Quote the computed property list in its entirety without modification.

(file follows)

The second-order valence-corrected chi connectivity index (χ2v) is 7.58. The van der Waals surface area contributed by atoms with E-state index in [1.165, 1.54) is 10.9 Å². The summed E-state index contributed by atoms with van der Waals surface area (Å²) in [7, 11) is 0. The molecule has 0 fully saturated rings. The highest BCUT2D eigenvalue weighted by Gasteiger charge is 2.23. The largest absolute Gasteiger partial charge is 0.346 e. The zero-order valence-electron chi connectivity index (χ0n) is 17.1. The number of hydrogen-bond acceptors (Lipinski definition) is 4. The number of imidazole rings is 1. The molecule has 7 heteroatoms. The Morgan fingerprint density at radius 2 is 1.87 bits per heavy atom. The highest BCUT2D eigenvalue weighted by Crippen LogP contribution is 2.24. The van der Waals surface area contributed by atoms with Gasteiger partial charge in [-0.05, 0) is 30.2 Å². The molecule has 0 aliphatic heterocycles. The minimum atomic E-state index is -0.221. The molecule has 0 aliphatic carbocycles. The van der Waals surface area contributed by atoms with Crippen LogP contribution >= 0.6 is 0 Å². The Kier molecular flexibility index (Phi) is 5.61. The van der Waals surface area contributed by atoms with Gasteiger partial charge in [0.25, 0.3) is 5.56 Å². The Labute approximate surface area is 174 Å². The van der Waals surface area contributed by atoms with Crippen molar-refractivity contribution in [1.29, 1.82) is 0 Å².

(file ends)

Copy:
The second-order valence-corrected chi connectivity index (χ2v) is 7.58. The van der Waals surface area contributed by atoms with E-state index in [1.165, 1.54) is 10.9 Å². The summed E-state index contributed by atoms with van der Waals surface area (Å²) in [7, 11) is 0. The molecule has 0 fully saturated rings. The highest BCUT2D eigenvalue weighted by Gasteiger charge is 2.23. The largest absolute Gasteiger partial charge is 0.346 e. The zero-order valence-electron chi connectivity index (χ0n) is 17.1. The number of hydrogen-bond acceptors (Lipinski definition) is 4. The number of imidazole rings is 1. The molecule has 7 heteroatoms. The Morgan fingerprint density at radius 2 is 1.87 bits per heavy atom. The highest BCUT2D eigenvalue weighted by Crippen LogP contribution is 2.24. The van der Waals surface area contributed by atoms with Gasteiger partial charge in [-0.05, 0) is 30.2 Å². The molecule has 0 aliphatic heterocycles. The minimum atomic E-state index is -0.221. The molecule has 0 aliphatic carbocycles. The van der Waals surface area contributed by atoms with Crippen LogP contribution >= 0.6 is 0 Å². The Kier molecular flexibility index (Phi) is 5.61. The van der Waals surface area contributed by atoms with Gasteiger partial charge in [0.25, 0.3) is 5.56 Å². The Labute approximate surface area is 174 Å². The van der Waals surface area contributed by atoms with Crippen molar-refractivity contribution in [1.29, 1.82) is 0 Å².